In my recent talk on everyday identity, I suggested that login-time consent to data sharing is not a great example of human-centered design.
Even if we had already figured out the perfect ceremony for real-time consent or developed the best login interfaces, individuals still tend to be disadvantaged in the federated identity balance of power — that big flashing “I Agree, Here’s My Data” button might as well read “I’m Over a Barrel, So Go Ahead and Take It Anyway”.
David Weinberger has this analysis (do read the whole thing):
Since just about every vendor on the Web would like to know more about you rather than less, why won’t just about every vendor ask for more information rather than less? It’s all just a button press.
The golfer use case in my slides highlights this issue as well, using InfoCard flows. In real life, my boss was actually asked for his Social Security Number (!) as a prerequisite for starting a new account while trying to book a tee time over the phone. In that communication mode it’s easier to just say “no, thanks” and hang up the phone; with an information card many people might just press Return to get it all over with.
So how do we get to truly human-centered design? We take into account people’s real tendencies and desires, and try to bake these into identity ecosystems in a way that redresses the power balance.
Here are three common tendencies: new-relationship energy (the conscious effort you’re willing to invest when something is new vs. familiar), the efficiency imperative (the impatience with annoying multi-step interactions that makes you stop paying attention), and the self-revelation imperative (accepting that it’s legitimate to choose to share data about yourself when it gets you something of value).
Based on these, here’s what I suggest:
Let’s reduce the routine gathering of data-sharing consent at login time — it doesn’t materially empower individuals and, as a bonus, it annoys them. Instead, we should find a way to let people configure data usage policies at the time of establishing relationships with online partners; without this, people are stuck with accepting others’ terms and have no window in which to impose any of their own. In essence, we need to be thinking about the game theory of identity! To quote David Weinberger again:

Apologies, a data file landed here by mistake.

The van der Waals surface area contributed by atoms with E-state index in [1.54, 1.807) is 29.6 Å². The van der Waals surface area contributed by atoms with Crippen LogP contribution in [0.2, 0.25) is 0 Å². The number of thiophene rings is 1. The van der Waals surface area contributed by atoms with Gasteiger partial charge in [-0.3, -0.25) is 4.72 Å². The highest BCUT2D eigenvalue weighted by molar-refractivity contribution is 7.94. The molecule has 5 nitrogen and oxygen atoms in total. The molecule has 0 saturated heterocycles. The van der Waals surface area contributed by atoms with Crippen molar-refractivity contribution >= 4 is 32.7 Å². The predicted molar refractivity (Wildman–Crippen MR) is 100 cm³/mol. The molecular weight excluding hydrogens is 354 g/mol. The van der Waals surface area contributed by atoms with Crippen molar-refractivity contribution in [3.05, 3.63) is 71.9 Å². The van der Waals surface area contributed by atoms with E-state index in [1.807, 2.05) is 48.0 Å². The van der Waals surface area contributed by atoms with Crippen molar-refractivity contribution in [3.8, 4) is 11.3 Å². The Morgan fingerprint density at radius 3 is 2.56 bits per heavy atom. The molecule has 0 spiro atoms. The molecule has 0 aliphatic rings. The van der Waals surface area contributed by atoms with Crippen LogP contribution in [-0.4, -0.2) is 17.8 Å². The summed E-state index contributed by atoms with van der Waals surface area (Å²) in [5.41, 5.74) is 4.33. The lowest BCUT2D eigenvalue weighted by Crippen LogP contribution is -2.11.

[I]f we’re going to make it easy to give out our personal information, we ought to be thinking about the norms, market forces, or rules that would make it harder to ask for that information.
We also need to enable applications to get something useful done when handed only a tiny slice of someone’s personally identifiable information, and use pseudonyms and other privacy measures zealously when coordinating among applications. If we can’t enable this, we’ll continue to be asked for way too much information because it’s the apps’ path of least resistance.
Finally, we should reserve user-approval loops for extraordinary circumstances, ideally those dictated by people’s own preference settings — which allows identity-based app behavior to go on in the background (e.g., while we’re sleeping, windsurfing, or whatever) as appropriate and to grab our attention when we need it.
(More thoughts soon on some solution opportunities in all this…)